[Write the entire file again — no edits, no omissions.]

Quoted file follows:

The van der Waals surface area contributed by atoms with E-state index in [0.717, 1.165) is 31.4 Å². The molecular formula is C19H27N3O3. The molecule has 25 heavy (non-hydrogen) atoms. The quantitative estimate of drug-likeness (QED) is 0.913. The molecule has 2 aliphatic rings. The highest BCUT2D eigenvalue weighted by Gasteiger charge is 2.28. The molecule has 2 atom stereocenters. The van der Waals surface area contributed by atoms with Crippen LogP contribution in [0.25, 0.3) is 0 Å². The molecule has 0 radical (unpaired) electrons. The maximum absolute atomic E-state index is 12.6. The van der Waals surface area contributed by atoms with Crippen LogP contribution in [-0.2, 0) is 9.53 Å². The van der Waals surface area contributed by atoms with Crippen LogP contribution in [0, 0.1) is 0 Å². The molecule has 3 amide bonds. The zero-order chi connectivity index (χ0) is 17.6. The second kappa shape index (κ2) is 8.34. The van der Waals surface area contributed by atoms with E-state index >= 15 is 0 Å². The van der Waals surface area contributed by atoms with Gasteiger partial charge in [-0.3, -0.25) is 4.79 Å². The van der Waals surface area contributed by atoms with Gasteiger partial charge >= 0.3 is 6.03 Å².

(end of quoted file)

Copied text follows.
The van der Waals surface area contributed by atoms with E-state index in [0.717, 1.165) is 31.4 Å². The molecular formula is C19H27N3O3. The molecule has 25 heavy (non-hydrogen) atoms. The quantitative estimate of drug-likeness (QED) is 0.913. The molecule has 2 aliphatic rings. The highest BCUT2D eigenvalue weighted by Gasteiger charge is 2.28. The molecule has 2 atom stereocenters. The van der Waals surface area contributed by atoms with Crippen LogP contribution in [0.25, 0.3) is 0 Å². The molecule has 0 radical (unpaired) electrons. The maximum absolute atomic E-state index is 12.6. The van der Waals surface area contributed by atoms with Crippen LogP contribution in [-0.2, 0) is 9.53 Å². The van der Waals surface area contributed by atoms with Crippen LogP contribution in [0, 0.1) is 0 Å². The molecule has 3 amide bonds. The zero-order chi connectivity index (χ0) is 17.6. The second kappa shape index (κ2) is 8.34. The van der Waals surface area contributed by atoms with E-state index >= 15 is 0 Å². The van der Waals surface area contributed by atoms with Gasteiger partial charge in [-0.3, -0.25) is 4.79 Å². The van der Waals surface area contributed by atoms with Gasteiger partial charge >= 0.3 is 6.03 Å².